As illustrated in the Tax Clinics Program Logic, the ultimate benefit of tax clinics is in creating a more socially just tax system. The cohort of 10 tax clinics nation-wide seek to achieve this by building the capability of our clients, our student volunteers and the profession to operate with tax justice at the forefront. Some anecdotes from this pilot year underscore the point that achieving tax justice cannot be measured by conventional quantitative metrics. Three groups of vulnerable taxpayers who have shown considerable interest in clinic services are the elderly, new migrants, and people living with mental health illnesses.

First, older taxpayers have deeply valued the opportunity to receive face to face help with their tax matters, specifically indicating that they either do not have access to the Internet or are not comfortable in using online services. Second, new migrants, in particular those who are still gaining English language proficiency, have sought guidance from the tax clinics, and the clinics have utilized translation services to meet their needs. In the United States, it is noted that taxpayers for whom English is a second language are specifically identified by policymakers as a group who are intended to benefit from tax clinic services. Third, there is a strong association between mental health problems and financial difficulties and clinics fill an otherwise unmet need in the community for people living with mental health illnesses by enabling them to obtain free and confidential advice which is independent of the ATO.

Essential components of the service delivery models employed by the tax clinics are also expected to engender tax justice (and social justice more broadly) by cultivating a pro bono mindset in students and providing a platform for skills-based volunteering opportunities for the tax profession. The involvement of university students in community service at a formative stage is expected to foster a long-term philanthropic attitude. The tax clinics also directly enable vulnerable groups to access valuable expertise that they could not otherwise afford since tax clinic students are in many cases supervised by professional tax accountants, who offer their time on a voluntary basis.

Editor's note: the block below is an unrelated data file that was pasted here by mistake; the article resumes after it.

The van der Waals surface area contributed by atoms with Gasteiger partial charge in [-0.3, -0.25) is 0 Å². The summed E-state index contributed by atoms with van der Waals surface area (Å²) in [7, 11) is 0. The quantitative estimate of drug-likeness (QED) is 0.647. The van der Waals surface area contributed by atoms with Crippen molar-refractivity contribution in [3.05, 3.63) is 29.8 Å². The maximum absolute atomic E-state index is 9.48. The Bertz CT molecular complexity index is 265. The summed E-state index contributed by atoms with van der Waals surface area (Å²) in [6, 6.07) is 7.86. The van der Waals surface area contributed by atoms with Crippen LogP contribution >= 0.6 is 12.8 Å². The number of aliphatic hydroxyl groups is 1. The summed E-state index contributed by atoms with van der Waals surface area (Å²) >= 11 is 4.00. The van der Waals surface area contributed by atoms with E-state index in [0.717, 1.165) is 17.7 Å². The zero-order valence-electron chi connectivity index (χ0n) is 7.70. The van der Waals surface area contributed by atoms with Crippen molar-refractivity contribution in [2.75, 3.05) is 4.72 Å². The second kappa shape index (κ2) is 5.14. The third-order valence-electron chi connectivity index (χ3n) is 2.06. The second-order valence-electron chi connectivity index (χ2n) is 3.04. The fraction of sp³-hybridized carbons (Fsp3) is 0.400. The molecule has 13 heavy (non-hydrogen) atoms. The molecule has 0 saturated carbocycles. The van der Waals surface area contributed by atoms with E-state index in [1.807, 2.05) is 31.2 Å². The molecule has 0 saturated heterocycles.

It is expected that these factors combined will deliver short-, medium- and long-term benefits to government, in particular to the ATO. Tax clinics have already assisted taxpayers who would otherwise not have engaged with the tax system. Further, given it is generally more difficult to deal with an unrepresented taxpayer than a represented one, tax clinics help to free-up ATO resources by providing otherwise unrepresented taxpayers with free and confidential advice from experienced, independent professionals.

In turn, as anticipated by the Tax Clinics Program Logic, the impact of tax clinics goes to the core of delivering positive social impact and achieving social justice. As observed by Afield (2019):

Tax justice, however, is in fact a social justice issue. The most illustrative example of the social justice gains that can occur when tax justice is prioritized as an area of need can be found in the work of low-income taxpayer clinics (LITCs). LITCs engage in a combination of representation, education, and advocacy work that is essential in protecting taxpayer rights, securing economic benefits for the poor, and helping the vulnerable avoid having a tax liability impact their ability to obtain housing, healthcare, and/or employment.

Appreciating the social justice components of tax justice is not solely an academic issue of definitional precision failing to understand the connection between tax work and social justice has negative societal consequences as well.

The advent of the gig economy gives rise to unintended consequences for low-income taxpayers who are increasingly conceptualised as earning business income. This will disqualify them from services like ATO’s . So, in just the short-term at a societal level, tax clinics can assist in providing more accessible tax services, bolster tax literacy and improve tax morale. This will in turn assist the ATO’s mission of fostering a culture of voluntary compliance in the medium-term, and likely lead to improved outcomes for tax justice in the long-term.

Ultimately, it is hoped that the Tax Clinics Program Logic will assist both researchers and policymakers in Australia and overseas in their implementation and evaluation of university-based pro bono tax clinics. By providing an agreed framework for designing and conducting a robust evaluation, the Tax Clinic Program Logic will help us to understand how well university-based pro bono tax clinics are functioning, delivery challenges, and how and where improvements can be made.


Co-authors: We acknowledge the contribution of the academics across all ten universities involved in the National Tax Clinic pilot and a special thanks goes to the following academics who contributed to this piece (in alphabetical order): Mr Donovan Castelyn, Dr Michelle Cull, Professor Brett Freudenberg, Associate Professor Sunita Jogarajan, Ms Van Le, Mr Gordon Mackenzie, Mrs Annette Morgan, Dr Connie Vitale, Dr Sonali Walpola, Professor Michael Walpole and Dr Rob Whait.

This article has 2 comments

  1. TheTax Clinics Program is an excellent idea. It’s long overdue and I believe it will reap some wonderful results for researchers. Ordinary taxpayers are at a big disadvantage and many have no idea about their tax obligations. Tax education should start in secondary schools and be continued on via free community neighbourhood law centres.

    • Thanks Wayne – and I absolutely agree with you, CLCs would a great fit for tax law rights-based education.